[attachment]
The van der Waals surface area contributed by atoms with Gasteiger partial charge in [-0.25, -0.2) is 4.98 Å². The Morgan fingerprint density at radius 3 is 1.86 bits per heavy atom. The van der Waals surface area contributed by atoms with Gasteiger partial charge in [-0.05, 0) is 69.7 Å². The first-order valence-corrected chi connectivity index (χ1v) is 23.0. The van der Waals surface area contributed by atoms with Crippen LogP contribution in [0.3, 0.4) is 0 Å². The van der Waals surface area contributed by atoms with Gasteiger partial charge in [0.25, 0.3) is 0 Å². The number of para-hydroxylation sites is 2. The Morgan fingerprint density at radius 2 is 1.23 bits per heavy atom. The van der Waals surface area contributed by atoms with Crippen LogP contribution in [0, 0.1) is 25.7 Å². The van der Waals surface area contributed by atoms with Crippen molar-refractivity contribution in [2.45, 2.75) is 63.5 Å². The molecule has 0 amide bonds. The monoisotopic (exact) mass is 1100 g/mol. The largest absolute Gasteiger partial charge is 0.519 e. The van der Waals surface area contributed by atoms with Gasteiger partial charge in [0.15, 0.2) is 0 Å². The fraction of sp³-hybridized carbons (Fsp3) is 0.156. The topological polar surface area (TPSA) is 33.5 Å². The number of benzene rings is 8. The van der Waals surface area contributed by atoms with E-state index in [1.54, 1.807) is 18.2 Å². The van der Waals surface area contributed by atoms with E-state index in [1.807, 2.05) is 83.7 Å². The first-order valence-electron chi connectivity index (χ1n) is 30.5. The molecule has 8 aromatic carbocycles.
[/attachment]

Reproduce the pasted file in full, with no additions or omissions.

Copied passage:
The van der Waals surface area contributed by atoms with Gasteiger partial charge in [-0.25, -0.2) is 4.98 Å². The Morgan fingerprint density at radius 3 is 1.86 bits per heavy atom. The van der Waals surface area contributed by atoms with Gasteiger partial charge in [-0.05, 0) is 69.7 Å². The first-order valence-corrected chi connectivity index (χ1v) is 23.0. The van der Waals surface area contributed by atoms with Crippen LogP contribution in [0.3, 0.4) is 0 Å². The van der Waals surface area contributed by atoms with Gasteiger partial charge in [0.25, 0.3) is 0 Å². The number of para-hydroxylation sites is 2. The Morgan fingerprint density at radius 2 is 1.23 bits per heavy atom. The van der Waals surface area contributed by atoms with Crippen LogP contribution in [0, 0.1) is 25.7 Å². The van der Waals surface area contributed by atoms with Crippen molar-refractivity contribution in [2.45, 2.75) is 63.5 Å². The molecule has 0 amide bonds. The monoisotopic (exact) mass is 1100 g/mol. The largest absolute Gasteiger partial charge is 0.519 e. The van der Waals surface area contributed by atoms with Gasteiger partial charge in [0.15, 0.2) is 0 Å². The fraction of sp³-hybridized carbons (Fsp3) is 0.156. The topological polar surface area (TPSA) is 33.5 Å². The number of benzene rings is 8. The van der Waals surface area contributed by atoms with E-state index in [1.54, 1.807) is 18.2 Å². The van der Waals surface area contributed by atoms with E-state index in [1.807, 2.05) is 83.7 Å². The first-order valence-electron chi connectivity index (χ1n) is 30.5. The molecule has 8 aromatic carbocycles.